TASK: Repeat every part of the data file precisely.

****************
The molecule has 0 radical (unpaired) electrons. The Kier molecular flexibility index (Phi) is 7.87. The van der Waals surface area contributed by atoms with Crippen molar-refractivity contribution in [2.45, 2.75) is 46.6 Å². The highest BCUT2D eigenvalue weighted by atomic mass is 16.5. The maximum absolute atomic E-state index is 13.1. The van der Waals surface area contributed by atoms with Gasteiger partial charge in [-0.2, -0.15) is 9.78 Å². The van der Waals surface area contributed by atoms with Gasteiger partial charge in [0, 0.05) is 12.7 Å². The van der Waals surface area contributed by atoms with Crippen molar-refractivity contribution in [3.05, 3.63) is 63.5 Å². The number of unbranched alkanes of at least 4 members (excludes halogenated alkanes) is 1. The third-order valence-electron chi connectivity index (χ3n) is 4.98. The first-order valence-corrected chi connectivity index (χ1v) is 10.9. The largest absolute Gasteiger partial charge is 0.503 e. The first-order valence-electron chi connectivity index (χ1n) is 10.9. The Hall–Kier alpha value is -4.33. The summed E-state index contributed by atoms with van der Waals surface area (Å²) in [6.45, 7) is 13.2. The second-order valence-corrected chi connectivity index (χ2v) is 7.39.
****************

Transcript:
The molecule has 0 radical (unpaired) electrons. The Kier molecular flexibility index (Phi) is 7.87. The van der Waals surface area contributed by atoms with Crippen molar-refractivity contribution in [2.45, 2.75) is 46.6 Å². The highest BCUT2D eigenvalue weighted by atomic mass is 16.5. The maximum absolute atomic E-state index is 13.1. The van der Waals surface area contributed by atoms with Gasteiger partial charge in [-0.2, -0.15) is 9.78 Å². The van der Waals surface area contributed by atoms with Gasteiger partial charge in [0, 0.05) is 12.7 Å². The van der Waals surface area contributed by atoms with Crippen molar-refractivity contribution in [3.05, 3.63) is 63.5 Å². The number of unbranched alkanes of at least 4 members (excludes halogenated alkanes) is 1. The third-order valence-electron chi connectivity index (χ3n) is 4.98. The first-order valence-corrected chi connectivity index (χ1v) is 10.9. The largest absolute Gasteiger partial charge is 0.503 e. The first-order valence-electron chi connectivity index (χ1n) is 10.9. The Hall–Kier alpha value is -4.33. The summed E-state index contributed by atoms with van der Waals surface area (Å²) in [6.45, 7) is 13.2. The second-order valence-corrected chi connectivity index (χ2v) is 7.39.